The Guerguiko New Testament was launched at an event in Moukoulou, in the Guera province of Chad, on 28 December. The launch had been delayed on several occasions and only just avoided another lockdown in the capital, N’Djamena, that started on 1 January, but the persistence and patience of the Guerguagui people has finally been rewarded.
For the Guerguiko-speaking community, finally being able to handle the printed New Testament is a joyful and literally hands-on moment.
‘Now, today, the dedication of the New Testament gives me great joy,’ says Rateigna Terap, a member of the Guerguiko translation team. ‘I have the New Testament in my hands, and I am going to use it myself in my mother tongue.’
A former member of the translation team, Issa Atche, says: ‘Truly, the Guerguiko New Testament is of great importance to the community. Today, we are very proud to have now, in our hands, the New Testament in Guerguiko.’
Translation work first started on the New Testament 28 years ago. Although the printed New Testaments arrived in Chad at the beginning of 2020, a series of events caused the launch to be put back. Initially, the New Testaments were blocked in customs. Then the original launch event in April had to be abandoned because of the coronavirus pandemic. And finally, when a new launch date was announced in October, those who wanted to come from the capital, N’Djamena, were so desperate to attend that they asked for the date to be moved to a holiday time, which the organising committee did by moving it to December.
The event was attended by somewhere close to 2,000 people. The event mixed singing, dancing, speeches, presentations and food. Highlights included the singing of some new Scripture-based songs by the choirs, and public readings from the Guerguiko New Testament. Several hundred copies of the printed version were sold, and the app version was also available for those with smartphones.
A vital community aspect of finally having the New Testament is that it will accelerate literacy efforts among the Guerguagui. Local churches are preparing to start reading and listening circles over the coming months, which will enable church members to practise reading their New Testament as they listen and discuss the New Testament texts.
‘We have 2,000 copies of the NT, and all we want is for all the Guerguagui community to learn to read it in their language, because it is the word of God, it is universal,’ says Ramadan Tara, who oversaw the launch event. ‘We have done everything to raise awareness among the population and the various churches so that people will sign up for the community literacy classes and learn to read, so they can access the word of God in their language.’
And Nangdjegue Khamis, a member of the translation team, comments: ‘My wish is putting into practice this New Testament. It must be read all the time. If literacy classes are there, then the women and those who have not been to school can enrol and can learn, so each can read the word of God in the Guerguiko language to better understand it.’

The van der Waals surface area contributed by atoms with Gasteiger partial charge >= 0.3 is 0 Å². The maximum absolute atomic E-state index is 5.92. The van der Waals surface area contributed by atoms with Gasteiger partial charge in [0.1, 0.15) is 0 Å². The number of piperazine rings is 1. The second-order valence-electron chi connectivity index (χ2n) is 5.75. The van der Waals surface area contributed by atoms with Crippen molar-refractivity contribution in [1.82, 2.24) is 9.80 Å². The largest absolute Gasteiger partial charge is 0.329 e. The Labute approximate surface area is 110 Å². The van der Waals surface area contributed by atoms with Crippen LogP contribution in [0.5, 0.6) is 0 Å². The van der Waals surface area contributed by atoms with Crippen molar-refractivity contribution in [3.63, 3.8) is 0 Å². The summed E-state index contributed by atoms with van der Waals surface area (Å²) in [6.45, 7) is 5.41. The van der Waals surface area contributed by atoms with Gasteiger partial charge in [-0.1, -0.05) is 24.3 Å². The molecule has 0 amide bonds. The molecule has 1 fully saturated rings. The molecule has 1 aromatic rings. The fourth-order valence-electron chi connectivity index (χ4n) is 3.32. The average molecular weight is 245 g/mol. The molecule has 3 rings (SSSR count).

‘There were times when we wondered if we would ever see the Guerguiko New Testament!’ says Caroline Tyler, who serves with Wycliffe in Chad and helped to support literacy and preschool work among the Guerguiko for a number of years. ‘But the community has persisted in prayer and trusted God that the launch would happen in God’s time. And now here we are! This New Testament means the Guerguiko-speaking believers will have renewed motivation as they teach and reach people with the good news of Jesus. It will also help them as they seek to increase literacy throughout their community.’
The Guerguagui (also known as the Gergagi/Guergagi/Guerke – literally ‘the people who live around Mount Guera’) number about 50,000 people and live in central Chad. Their language, Guerguiko, is also known as Mukulu, Gergiko and Gergi.
Notes to Editors
1. For further information, call Jeremy Weightman on the Wycliffe Communications Team on 0300 303 1111.
2. Wycliffe Bible Translators seeks to enable all peoples to engage with the Bible in a language that speaks to them best. It does this through a range of activities, including Bible translation, literacy and Scripture use initiatives. Currently, Wycliffe has 360 people from the UK and Ireland serving 530 million people who speak 360 languages in 71 countries. Of the 7,360 languages spoken worldwide today, only 704 have the Bible. Around 1.5 billion people (1 in every 5 people) do not have the Bible in their language. As a result, translation of the Bible into people’s languages is one of the critical needs in world mission, to enable the growth of evangelism and discipleship ministries.
3. Wycliffe Bible Translators and its partner organisations are currently involved in about three-quarters of global Bible translation efforts.
4. Images. You can download the following images to accompany the press release, by clicking on the ‘Image’ link and then saving to your desktop. All images should be credited as follows: © 2020 Wycliffe Bible Translators.